OTTAWA — Prime Minister Justin Trudeau on Monday invoked the national Emergencies Act to bring to an end the antigovernment blockades he describes as illegal and not about peaceful protest.
The government will use that act to force towing companies to remove big rigs and other vehicles that are blocking highways and other critical infrastructure, establish zones where public assembly is not allowed, and require banks to suspend or freeze accounts suspected of supporting the blockades, including those belonging to companies whose trucks are part of the convoy.
Deputy Prime Minister Chrystia Freeland said the government is “serving notice” to trucking companies with vehicles involved in any of the blockades that they will have their corporate accounts frozen and lose their insurance.
“Consider yourselves warned,” she said. “Send your semi-trailers home. The Canadian economy needs them to be doing legitimate work, not to be illegally making us all poorer.”
Freeland said every day the Ambassador Bridge was closed $390 million worth of trade was halted. Every day the border remains closed in Coutts, Alta, she said it affects $48 million of trade, and in Emerson, Man., $73 million a day.
The government is invoking the act under the public order section, meaning they believe the blockades are a threat to national security, and as such the act will apply across the country, including provinces where premiers said Monday they did not think it was needed.
Trudeau spoke to premiers by phone Monday morning, following an urgent cabinet meeting Sunday night. He also briefed the Liberal caucus first thing Monday.
“I want to be very clear: the scope of these measures will be time-limited, geographically targeted, as well as reasonable and proportionate to the threats they are meant to address,” Trudeau said at a news conference late in the afternoon.
He said it does not involve bringing in the military, or suspending fundamental rights under the Charter of Rights and Freedoms.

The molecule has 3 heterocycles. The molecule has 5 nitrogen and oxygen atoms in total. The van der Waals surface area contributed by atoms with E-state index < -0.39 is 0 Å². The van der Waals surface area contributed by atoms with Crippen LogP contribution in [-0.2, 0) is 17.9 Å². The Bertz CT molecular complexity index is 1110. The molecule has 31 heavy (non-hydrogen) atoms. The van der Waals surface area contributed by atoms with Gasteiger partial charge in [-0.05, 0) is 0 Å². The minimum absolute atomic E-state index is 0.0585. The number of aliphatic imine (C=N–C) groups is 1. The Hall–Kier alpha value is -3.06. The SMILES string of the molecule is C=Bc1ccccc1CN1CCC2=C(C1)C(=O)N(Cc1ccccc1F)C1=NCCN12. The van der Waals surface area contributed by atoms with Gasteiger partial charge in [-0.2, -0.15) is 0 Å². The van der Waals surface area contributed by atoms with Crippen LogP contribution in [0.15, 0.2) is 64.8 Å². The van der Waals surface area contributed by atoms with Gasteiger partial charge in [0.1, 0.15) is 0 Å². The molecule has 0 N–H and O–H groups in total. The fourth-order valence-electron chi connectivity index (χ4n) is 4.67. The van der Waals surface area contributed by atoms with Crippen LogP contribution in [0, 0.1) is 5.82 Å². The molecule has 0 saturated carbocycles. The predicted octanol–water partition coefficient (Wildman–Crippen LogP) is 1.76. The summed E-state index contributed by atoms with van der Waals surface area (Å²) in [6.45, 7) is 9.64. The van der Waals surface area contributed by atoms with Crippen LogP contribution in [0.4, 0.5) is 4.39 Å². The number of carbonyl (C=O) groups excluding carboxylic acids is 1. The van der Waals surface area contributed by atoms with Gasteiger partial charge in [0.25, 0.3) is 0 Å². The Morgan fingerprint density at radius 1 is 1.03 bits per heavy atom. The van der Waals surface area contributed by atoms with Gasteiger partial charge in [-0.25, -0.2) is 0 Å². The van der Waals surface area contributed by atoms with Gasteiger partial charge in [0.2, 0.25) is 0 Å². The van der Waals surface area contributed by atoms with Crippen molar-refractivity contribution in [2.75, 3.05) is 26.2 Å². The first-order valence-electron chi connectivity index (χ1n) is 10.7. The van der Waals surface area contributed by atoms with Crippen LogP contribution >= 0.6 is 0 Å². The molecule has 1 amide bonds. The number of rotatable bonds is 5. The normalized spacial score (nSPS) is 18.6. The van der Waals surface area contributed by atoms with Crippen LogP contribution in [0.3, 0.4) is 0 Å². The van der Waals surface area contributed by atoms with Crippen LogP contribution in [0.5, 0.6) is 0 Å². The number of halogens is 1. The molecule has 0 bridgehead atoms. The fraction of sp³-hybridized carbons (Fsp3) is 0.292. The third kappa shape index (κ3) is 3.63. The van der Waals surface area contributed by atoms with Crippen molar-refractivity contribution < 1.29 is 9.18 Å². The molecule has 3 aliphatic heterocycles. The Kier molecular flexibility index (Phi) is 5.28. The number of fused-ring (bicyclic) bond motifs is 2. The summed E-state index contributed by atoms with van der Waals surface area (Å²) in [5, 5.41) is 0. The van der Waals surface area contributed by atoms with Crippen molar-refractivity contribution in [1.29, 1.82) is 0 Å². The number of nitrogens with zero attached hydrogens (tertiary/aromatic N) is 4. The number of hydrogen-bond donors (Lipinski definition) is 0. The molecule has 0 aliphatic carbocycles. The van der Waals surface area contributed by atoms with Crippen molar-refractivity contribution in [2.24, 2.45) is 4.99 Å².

Justice Minister David Lametti said invoking the act will allow cabinet to regulate and prohibit public gatherings in specific places, such as at borders, on roads leading to and from those borders or to other critical infrastructure such as airports, and in Ottawa, where blockades of downtown streets that began Jan. 28 remain in place.
It will also allow cabinet to designate towing companies as essential services to compel them to remove big rigs and other vehicles from the blockades. That is something many companies have refused to do for fear of reprisal from the truckers and others involved in the convoys. Trudeau said clearing trucks at the Ambassador Bridge in Windsor, Ont., on the weekend happened only because of the co-operation of American towing companies.
The orders will heavily target the financing for the convoy, which has in large part come from foreign sources using crowdfunding platforms and cryptocurrencies. One of the temporary measures includes adding those entities to Canada’s anti-money laundering and terrorist financing laws, but Freeland said legislation to make that change permanent will eventually be introduced.
It means platforms like GoFundMe will need to register with Canada’s finance intelligence service known as Fintrac and report all large or suspicious transactions.
“It’s all about following the money,” Freeland said. “It’s about putting an end to the funding of these illegal blockades.”
Trudeau and Freeland made clear that they believe the protests threaten Canada’s economic security and its reputation internationally.
“This siege and these blockades are causing major damage to our economy and are harming our democratic institutions as well as Canada’s reputation in the world,” Freeland said. “International confidence towards Canada as a good place to invest and do business has been shaken.”
The government will also enable the RCMP to enforce municipal bylaws but Trudeau said police forces of record in every jurisdiction will remain the lead, including in Ottawa, where Chief Peter Sloly has repeatedly said he needs more officers to end the blockade.
RCMP and Ontario Provincial Police have been sent to help but it’s not clear if more will be deployed or when enforcement in Ottawa might begin.
The act can only be invoked for 30 days but Lametti said he’s hoping it won’t take that long to bring things under control.
This is the first time the Emergencies Act has been invoked since it came into force in 1988.
This report by The Canadian Press was first published Feb. 14, 2022.
Mia Rabson, The Canadian Press